Scaphoid fracture is basically a wrist injury. Scaphoid is a carpal bone located in the wrist. It acts as a link between the proximal and distal carpal rows or we can say between the hand and forearm. It is one of the most common bone fractures due to maximum usage & vulnerability of the wrist during frequent movements. Young people are more likely to face it compared to adults. The peak age lies between 20 to 30 years, that too more prominently in males. 

Why scaphoid fracture is common? 

It mainly results from a fall with wrist hyperextension bringing load upon the scaphoid bone situated in the wrist, ultimately leading to a bone fracture. Due to situations when the palm is flat and stretched out, the wrist is bent backwards and is prone to take the entire load. For example, as one falls to the ground, out of reflex he’ll put the hands out first for protection. Sometimes a direct blow to the palm causes a scaphoid fracture. 

Repeated stress rarely leads to this type of fracture, as in the case of gymnasts, shot put players and players involved in games related to random, pressurized wrist movements. 

Why is it important to identify in early stages? 

The patient generally complains of a wrist pain often on the radial side of the wrist along with swelling which gets more painful with the movement of the wrist. In some patients the symptoms of wrist injury may be milder. They often assume that they have just sprained their wrist, therefore don’t seek medical advice until the pain doesn’t settle and increases with time especially while movement. 

Early sessions of treatment focus on reducing the pain and inflammation through exercises and stabilize the muscles around the wrist joint. 

If not treated at right time, the complications can occur and lead to – 

  • Malunion- bone healed but in an incorrect position or angle resulting into pain and problem in gripping 
  • Avascular necrosis- the blood supply gets blocked through the wrist because of fracture and even Osteoarthritis. Most of the Scaphoid fractures get healed without any complications. 
  • Avascular wrist arthritis- The exact severity of the symptoms depends upon the extent of the bone fracture. It is important to identify a scaphoid fracture early, as depending upon the blood supply of the patient the situation can get complicated leading to arthritis 

Why seeking medical attention is desirable? 

Only the doctors are able to make sure that no other allied developments in such cases can be seen as side effects in the long run. Usually they first examine the wrist / hand and enquire about the history of wrist movements in past days as it depends upon the type of bent the wrist has gone through. They also check a specific point where it is likely to be tender if there is a scaphoid fracture. This point is known as the anatomical snuffbox, a depression in the skin in the back of the hand near the base of thumb.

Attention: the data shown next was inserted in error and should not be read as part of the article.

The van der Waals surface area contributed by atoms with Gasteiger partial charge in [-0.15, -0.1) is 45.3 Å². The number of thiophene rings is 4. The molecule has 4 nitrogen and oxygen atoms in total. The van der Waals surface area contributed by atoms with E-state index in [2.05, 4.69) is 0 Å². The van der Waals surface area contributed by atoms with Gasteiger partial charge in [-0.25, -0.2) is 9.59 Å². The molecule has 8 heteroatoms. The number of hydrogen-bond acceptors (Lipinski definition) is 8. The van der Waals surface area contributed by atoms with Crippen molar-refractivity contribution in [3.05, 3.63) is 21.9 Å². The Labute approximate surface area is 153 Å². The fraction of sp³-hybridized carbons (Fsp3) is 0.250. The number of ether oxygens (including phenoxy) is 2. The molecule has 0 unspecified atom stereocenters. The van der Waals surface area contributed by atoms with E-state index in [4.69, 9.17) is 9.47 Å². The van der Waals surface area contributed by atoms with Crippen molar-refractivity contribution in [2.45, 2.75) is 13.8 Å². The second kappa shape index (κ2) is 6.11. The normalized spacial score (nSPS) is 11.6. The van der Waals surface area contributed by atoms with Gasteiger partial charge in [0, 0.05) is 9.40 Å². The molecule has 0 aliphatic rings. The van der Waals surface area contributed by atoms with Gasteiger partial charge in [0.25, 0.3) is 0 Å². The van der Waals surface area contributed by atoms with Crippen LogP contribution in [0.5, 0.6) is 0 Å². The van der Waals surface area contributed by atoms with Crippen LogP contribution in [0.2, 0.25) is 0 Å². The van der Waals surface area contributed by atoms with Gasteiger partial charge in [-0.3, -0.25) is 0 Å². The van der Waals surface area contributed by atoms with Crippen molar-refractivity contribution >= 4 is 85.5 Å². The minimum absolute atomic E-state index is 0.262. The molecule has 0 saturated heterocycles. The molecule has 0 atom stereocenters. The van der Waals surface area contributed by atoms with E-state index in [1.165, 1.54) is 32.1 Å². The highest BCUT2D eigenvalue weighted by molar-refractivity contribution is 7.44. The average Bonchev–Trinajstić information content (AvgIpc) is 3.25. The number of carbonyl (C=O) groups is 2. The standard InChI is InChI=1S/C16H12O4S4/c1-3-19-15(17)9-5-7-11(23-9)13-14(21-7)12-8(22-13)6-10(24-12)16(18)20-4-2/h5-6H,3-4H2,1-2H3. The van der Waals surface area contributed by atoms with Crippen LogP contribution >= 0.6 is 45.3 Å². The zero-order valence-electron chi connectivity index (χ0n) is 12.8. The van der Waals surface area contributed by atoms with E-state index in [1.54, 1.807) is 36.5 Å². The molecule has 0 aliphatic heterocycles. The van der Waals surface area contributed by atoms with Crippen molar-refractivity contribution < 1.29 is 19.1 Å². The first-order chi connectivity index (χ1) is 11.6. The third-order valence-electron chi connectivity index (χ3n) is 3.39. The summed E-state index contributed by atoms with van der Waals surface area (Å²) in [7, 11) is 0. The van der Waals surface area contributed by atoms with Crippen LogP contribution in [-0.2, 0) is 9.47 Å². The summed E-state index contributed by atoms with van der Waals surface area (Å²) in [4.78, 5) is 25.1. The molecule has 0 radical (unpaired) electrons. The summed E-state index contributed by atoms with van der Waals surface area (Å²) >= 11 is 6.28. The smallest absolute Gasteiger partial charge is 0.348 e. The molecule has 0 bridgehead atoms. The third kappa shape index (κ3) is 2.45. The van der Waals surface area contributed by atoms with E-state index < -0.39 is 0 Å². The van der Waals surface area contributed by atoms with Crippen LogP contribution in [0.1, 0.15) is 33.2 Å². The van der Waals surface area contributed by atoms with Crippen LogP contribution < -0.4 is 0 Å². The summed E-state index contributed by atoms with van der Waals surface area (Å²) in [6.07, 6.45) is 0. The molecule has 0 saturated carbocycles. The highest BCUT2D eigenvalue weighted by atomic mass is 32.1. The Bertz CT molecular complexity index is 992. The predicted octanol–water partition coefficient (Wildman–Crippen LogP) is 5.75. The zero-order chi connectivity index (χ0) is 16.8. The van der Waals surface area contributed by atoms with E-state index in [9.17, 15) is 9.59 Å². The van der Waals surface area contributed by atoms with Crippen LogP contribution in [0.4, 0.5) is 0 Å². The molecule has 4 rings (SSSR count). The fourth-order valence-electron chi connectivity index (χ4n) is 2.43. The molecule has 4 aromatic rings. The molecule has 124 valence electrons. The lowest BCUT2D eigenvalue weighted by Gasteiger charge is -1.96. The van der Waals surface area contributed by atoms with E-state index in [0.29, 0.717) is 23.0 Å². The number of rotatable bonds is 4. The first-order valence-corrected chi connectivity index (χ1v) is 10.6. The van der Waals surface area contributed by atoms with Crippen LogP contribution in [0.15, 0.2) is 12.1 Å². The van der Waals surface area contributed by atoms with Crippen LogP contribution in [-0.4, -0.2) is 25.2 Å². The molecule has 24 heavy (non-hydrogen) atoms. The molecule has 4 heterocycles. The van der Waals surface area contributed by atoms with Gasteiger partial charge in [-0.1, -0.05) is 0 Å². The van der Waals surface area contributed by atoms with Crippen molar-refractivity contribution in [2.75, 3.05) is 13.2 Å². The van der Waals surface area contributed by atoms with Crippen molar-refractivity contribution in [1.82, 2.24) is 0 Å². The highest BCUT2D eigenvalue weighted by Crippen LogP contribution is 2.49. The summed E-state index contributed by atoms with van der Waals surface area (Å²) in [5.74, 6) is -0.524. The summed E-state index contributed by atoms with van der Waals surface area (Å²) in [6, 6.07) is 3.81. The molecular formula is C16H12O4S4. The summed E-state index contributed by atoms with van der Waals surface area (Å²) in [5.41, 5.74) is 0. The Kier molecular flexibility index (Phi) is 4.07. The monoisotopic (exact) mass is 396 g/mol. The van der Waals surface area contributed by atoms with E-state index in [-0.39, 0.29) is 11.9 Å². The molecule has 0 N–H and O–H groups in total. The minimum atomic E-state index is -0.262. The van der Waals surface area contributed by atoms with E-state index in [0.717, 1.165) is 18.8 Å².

X-ray is the simplest way for its detection. However, the anatomy of the wrist is quite complex which makes the identification a bit difficult through the X-ray. Since the scaphoid bone can move behind the other carpal bones and escape X-rays, specific scaphoid view X-ray taken by placing the hand and wrist in a certain position can help reveal a scaphoid fracture. Though 20 percent of scaphoid fractures may not be seen on X-ray first, it could take 2 weeks to be identified by repeated X-rays. 

In complicated cases, the next step is MRI- Scan (Magnetic Resonance Imaging) to identify the accurate severity of the fracture. Patients with a positive MRI Scaphoid test report (though the X-ray may show negative) must be managed immediately and aggressively as mainly in such instances the cases are of occult or hidden bone fractures. Immediate consultation of an orthopedic surgeon is required. He will guide for further steps to be taken. 

Available effective treatments 

The treatment of scaphoid fracture depends upon its type. By analyzing the X-ray or MRI report it can be easily detected whether it is Non-displaced or Displaced fracture. 

In non-displaced fracture where there is no movement of the bone fragments from the original place, the arm is treated by placing it in a “cast” extending from the wrist up to the elbow. The cast is generally made of fibre glass or other synthetic materials. 

  • Normally it is worn for 6 weeks. 
  • If no union is observed after 6 weeks, then it is prolonged until 12 weeks with continuous X-ray reports after every 2 weeks. 
  • Still if no signs of union are seen then ORIF Surgery (Open Reduction Internal Fixation) will be needed until the bone is healed. 
  • For the patients who are athletically active, percutaneous fixation is solution. 

In displaced fracture where the bone fragments have moved out of position, the risk of non union is higher. So a surgery is recommended by doctors to reposition the bones and hold them solidly in proper alignment. A screw or a special pin is inserted into the scaphoid bone to keep the bones at right position. This is normally done through a slight cut in the skin. Here too ORIF surgery works to reduce risk of recurring wrist pain